Using the SharePoint Object Model, or With Great Power Comes Great Responsibility

As SharePoint developers, we all use the SharePoint (server) object model. If your code is executing in a Web context, i.e., in the w3wp.exe process space, you don’t have to read on.

But if you are writing server-side tools running as console/win forms applications or PowerShell scripts, you MUST be aware of the following:

  • Event handlers will execute in your process space, and “who knows what these handlers do?” What permissions are required for the code to execute successfully? And worst of all, will your process be alive long enough for the event handler code to finish???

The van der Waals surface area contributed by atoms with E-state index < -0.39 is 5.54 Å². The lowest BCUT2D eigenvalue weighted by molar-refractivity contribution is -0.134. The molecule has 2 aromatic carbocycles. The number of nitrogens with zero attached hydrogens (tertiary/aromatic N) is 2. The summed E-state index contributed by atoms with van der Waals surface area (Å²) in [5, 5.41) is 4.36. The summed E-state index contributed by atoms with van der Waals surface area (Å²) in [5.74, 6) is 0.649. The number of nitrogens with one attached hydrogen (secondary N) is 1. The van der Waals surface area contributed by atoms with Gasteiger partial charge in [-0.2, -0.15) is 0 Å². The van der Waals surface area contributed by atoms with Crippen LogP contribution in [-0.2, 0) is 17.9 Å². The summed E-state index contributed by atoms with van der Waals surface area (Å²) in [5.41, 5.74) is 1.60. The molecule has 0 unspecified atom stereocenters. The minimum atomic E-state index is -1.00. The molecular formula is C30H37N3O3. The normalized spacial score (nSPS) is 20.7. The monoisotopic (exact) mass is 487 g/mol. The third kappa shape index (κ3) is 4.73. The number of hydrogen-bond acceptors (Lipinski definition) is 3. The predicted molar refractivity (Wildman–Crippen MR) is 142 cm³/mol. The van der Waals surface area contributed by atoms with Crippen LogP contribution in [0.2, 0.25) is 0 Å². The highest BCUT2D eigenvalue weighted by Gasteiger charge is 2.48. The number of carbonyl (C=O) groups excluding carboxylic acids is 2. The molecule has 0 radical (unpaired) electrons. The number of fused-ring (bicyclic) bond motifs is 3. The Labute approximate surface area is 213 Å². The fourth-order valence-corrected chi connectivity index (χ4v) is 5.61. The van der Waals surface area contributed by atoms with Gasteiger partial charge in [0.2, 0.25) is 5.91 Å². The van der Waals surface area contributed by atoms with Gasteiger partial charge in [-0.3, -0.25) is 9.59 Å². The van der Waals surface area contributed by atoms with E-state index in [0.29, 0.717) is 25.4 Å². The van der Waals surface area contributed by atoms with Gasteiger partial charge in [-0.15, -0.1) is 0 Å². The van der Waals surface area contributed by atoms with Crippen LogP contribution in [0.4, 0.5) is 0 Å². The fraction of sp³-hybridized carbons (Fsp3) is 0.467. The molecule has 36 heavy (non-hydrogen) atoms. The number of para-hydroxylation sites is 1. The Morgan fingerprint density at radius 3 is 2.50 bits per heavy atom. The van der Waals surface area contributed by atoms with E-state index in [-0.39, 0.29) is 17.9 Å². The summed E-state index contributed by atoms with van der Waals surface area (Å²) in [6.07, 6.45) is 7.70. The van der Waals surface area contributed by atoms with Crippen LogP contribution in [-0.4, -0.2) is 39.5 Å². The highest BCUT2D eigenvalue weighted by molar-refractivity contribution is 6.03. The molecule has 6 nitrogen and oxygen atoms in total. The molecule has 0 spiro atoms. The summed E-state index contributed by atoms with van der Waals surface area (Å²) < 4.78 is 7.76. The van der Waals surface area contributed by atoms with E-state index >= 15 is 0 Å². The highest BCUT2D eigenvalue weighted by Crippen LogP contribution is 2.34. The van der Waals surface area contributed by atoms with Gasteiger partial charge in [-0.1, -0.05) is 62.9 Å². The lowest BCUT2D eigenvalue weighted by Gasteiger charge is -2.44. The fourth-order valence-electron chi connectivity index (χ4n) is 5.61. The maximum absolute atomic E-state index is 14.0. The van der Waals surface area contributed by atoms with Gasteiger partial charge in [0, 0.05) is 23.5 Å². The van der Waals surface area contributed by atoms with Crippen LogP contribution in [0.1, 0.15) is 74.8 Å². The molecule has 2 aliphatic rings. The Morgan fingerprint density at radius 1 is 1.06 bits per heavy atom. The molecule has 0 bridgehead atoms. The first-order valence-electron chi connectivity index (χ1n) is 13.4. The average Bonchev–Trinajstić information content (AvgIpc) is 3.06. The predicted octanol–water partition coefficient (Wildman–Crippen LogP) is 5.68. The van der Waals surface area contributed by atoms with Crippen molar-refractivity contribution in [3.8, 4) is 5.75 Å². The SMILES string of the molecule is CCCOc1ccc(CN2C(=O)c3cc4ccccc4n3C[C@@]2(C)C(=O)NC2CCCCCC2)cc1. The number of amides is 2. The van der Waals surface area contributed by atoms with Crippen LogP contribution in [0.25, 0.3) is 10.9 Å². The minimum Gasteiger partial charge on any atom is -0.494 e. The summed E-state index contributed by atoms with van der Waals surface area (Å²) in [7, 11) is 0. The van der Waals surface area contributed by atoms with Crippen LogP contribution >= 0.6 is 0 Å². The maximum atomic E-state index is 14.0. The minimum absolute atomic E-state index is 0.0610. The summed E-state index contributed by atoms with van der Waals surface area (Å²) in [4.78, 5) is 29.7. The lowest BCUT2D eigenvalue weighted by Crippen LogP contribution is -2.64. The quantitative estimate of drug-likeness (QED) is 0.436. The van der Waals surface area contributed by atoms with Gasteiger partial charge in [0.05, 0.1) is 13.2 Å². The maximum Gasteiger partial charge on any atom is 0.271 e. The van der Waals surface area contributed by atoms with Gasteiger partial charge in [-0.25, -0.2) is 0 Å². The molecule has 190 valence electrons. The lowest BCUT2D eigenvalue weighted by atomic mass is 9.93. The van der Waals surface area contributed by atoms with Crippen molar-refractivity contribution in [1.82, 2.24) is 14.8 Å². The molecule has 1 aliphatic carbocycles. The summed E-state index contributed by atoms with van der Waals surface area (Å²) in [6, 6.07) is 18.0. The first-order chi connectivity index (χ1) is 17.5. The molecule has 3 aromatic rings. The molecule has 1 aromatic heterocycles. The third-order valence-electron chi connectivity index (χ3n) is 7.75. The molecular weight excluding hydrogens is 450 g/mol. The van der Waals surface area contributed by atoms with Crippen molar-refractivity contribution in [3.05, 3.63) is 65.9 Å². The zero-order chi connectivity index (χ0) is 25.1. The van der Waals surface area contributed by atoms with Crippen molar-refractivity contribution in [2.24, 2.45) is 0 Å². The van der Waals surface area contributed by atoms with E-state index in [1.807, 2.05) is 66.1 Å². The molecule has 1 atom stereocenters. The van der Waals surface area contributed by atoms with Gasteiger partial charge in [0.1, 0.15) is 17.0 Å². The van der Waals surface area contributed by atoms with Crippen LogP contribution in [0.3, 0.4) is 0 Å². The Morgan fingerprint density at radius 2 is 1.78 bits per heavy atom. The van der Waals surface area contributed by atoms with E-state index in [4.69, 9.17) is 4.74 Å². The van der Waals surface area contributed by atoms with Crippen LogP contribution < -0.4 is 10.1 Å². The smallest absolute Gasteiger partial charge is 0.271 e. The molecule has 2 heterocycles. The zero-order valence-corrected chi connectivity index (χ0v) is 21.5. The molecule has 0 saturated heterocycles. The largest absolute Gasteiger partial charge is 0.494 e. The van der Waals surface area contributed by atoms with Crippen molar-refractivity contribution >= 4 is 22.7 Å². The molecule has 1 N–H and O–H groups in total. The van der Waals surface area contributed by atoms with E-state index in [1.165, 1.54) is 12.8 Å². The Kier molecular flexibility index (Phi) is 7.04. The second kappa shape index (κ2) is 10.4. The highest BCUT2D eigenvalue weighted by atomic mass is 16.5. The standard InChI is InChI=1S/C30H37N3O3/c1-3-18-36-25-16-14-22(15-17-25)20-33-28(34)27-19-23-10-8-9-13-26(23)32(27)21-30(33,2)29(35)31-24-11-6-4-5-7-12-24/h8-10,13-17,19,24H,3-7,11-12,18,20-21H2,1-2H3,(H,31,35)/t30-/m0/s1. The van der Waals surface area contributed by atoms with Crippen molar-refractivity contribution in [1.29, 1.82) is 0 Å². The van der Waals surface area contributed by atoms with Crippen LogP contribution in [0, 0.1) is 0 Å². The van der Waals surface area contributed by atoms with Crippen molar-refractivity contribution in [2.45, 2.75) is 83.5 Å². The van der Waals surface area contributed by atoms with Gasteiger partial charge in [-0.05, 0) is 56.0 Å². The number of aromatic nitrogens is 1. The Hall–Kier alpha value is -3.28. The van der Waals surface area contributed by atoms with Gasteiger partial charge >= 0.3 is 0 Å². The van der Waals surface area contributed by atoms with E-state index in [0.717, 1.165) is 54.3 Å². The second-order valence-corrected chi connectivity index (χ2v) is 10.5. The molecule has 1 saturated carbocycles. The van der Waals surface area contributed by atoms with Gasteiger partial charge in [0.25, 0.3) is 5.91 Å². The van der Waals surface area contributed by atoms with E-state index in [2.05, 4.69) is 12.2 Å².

• Workflows will be triggered in your process space… See above for all of the caveats. Also read this blog from Yuan for more info about this topic.


I’m almost at a point where I think it is completely unsafe to write any sort of code similar to what I describe above if you can’t ensure that your code WON’T trigger ANY event handlers/workflows written a third party.

Microsoft states that the code must be executing under an administrator account and I wouldn’t try to tweak this since we don’t know anything about the third-party code that will be executing. In theory though, I don’t see how it won’t be enough to be running as an account member of the WSS_ADMIN_WPG group. But anything LESS than this won’t work UNLESS you know EVERYTHING about ANY code that might execute.

If you don’t know what events/workflows will be triggered, I would strongly advise you to use the Web Services / client-side object model instead. Now events and workflows will be executing in w3wp.exe.